The Legislature begins its 2020 session Monday, and while the lawmakers will spend most of the next two months some 300 miles away, there are ways a person with a particular concern, issue or pet peeve can keep tabs on them without making the trip across the state, over a snowy pass and through metropolitan Puget Sound traffic.
You can use some of the same tricks reporters employ to keep track of the people and issues that flow through the Capitol like the water through the Spokane Falls during the spring melt.
The first trick is that you don’t have to always be in the room to see what’s happening, and sometimes even to offer opinion. Committee hearings and floor debates are televised on TVW, which is one of the public access stations on cable television, usually close to the channels for C-SPAN and local government meetings.
You can even “telecommute” to some committee hearings, because some of the panels take remote testimony from Spokane and other cities. Several Senate committees pioneered remote testimony years ago. This year, the House has caught up with three of its committees – College and Workforce Development; Housing, Community Development and Veterans; and Local Government – agreeing to take remote testimony on at least some bills from Spokane, the Tri-Cities, Ellensburg and Bellingham.
How do you know what bills the committees are hearing? Go to leg.wa.gov, the legislative homepage, which will show you that day’s scheduled hearings. Or click on the Agendas, Schedules and Calendars option on the left column and pick the Committee Meetings Agendas option at the top of the page.
Or you can save yourself a few clicks – and possibly clog up your inbox – by clicking on the Email Updates button on the lower right and filling out the form.
The list of meetings should match up with the schedule of hearings on the TVW website. With practice, you can watch one hearing or floor debate on the television and another hearing or debate on the website.
The second trick is that even if you can’t watch something as it’s happening – with two chambers in the Legislature and as many as nine committee hearings scheduled at the same time, that’s a real possibility – you can catch it later. TVW records all the committee meetings and all floor debate, and archives them at tvw.org. Click on the Menu option in the upper left corner.
The third trick is to use some of the resources the state has set up with your money to track what’s going on. Leg.wa.gov has a good Bill Information search engine for following a bill’s progress. If you know the bill number, you can enter it on the main page. If you don’t know the number – and by the end of the session there might be more than 4,000 bills, so who can keep all of them straight? – you can search by a keyword or phrase.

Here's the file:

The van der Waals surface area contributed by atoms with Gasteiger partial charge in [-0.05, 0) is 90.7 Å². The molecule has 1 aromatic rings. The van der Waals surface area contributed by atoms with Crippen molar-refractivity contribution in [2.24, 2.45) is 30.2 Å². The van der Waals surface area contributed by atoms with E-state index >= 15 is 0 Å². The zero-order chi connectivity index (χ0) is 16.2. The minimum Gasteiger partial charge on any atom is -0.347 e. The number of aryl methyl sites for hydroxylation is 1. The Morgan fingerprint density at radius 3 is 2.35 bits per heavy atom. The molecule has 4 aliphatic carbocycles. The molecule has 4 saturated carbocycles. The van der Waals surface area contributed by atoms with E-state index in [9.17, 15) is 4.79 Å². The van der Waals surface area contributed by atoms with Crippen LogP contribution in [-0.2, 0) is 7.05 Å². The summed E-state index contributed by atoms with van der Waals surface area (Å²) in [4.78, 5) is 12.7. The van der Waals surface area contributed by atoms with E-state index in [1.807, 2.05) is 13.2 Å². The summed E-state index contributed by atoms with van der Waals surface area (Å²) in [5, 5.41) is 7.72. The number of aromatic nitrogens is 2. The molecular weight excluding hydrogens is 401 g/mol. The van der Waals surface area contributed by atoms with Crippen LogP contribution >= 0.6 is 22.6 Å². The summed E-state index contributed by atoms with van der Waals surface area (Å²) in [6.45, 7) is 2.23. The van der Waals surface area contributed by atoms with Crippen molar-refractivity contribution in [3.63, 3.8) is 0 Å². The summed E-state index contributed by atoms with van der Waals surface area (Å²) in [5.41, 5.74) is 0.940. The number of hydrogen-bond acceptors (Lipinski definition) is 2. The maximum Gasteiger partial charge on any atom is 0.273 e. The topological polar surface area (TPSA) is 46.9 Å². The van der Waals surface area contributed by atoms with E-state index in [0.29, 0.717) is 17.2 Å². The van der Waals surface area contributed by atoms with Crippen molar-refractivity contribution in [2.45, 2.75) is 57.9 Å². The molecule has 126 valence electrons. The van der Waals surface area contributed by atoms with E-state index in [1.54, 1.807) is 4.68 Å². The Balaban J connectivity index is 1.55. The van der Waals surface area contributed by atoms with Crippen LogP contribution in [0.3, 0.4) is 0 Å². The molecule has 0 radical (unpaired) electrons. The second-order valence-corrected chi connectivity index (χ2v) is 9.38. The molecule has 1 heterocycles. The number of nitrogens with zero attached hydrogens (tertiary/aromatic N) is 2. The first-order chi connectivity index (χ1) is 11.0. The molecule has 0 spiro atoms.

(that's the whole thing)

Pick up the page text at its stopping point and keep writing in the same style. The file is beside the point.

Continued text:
Don’t search for something very general like “budget” or “schools” because it will give you hundreds of options. Be as specific as possible, and if you know the last name of the sponsor, include that in the search.
Another good state website to bookmark or list as a favorite, depending on your web browser, is fiscal.wa.gov, which has links to budget proposals and tracks how money is spent.
The fourth trick is to keep track of what people are watching and writing about. The Spokesman-Review files legislative stories on its WA Government page, and they can be found there even after they’ve cycled out of the home page. Other newspapers also post legislative stories on their websites. I’m not going to give them a free plug, but the legislative caucuses collect online versions of stories from newspapers, websites, radio and television stations around the state, and provide a long list of links most weekdays.
Among the news blogs, Crosscut.com has beefed up its staff to provide more legislative coverage this year and may be the best of the West Side sites for keeping track of Olympia, although The Seattle Weekly and The Stranger’s Slog will have some coverage.
All four caucuses produce megabytes of news releases for their individual members that can be found by starting at leg.wa.gov, clicking on Senate or House, then choosing the Democratic Caucus or Republican Caucus link. For a balanced view on a controversial topic, you’ll want to check all sides.
The caucus websites even have audio and video options. “Wow! That’s pretty slick,” you might say. “Wonder who pays for that.” We all do as part of the legislative budget. There are roughly four times as many communications specialists between the two chambers working for legislators as there are reporters covering the Legislature.
You can also find information from legislators, caucus staff, reporters, other elected officials, lobbyists and just about anyone with an opinion about what’s going on at the Capitol on Twitter by searching for #WaLeg. Your district’s lawmakers probably have Facebook and Twitter accounts, and you can follow or friend them if you want their thoughts.
The final trick is to expand your list of resources beyond the state websites and social media posts. Washington Votes, which is operated by the Washington Policy Center, has a good search engine for tracking which bills legislators introduce and support.
Washington State Wire covers state government with a pro-business slant. For an opposing view, there’s The Stand, the state Labor Council’s blog, which throws in some legislative news and commentary in its mix.
One last suggestion if none of those seems to get you the information on a particular bill or issue: Call or email your legislator’s office. You can look them up on leg.wa.gov, and even if you don’t know their names or even the number of your legislative district, it has a way to look that up by clicking on the “Find Your District” button on the left side of the page.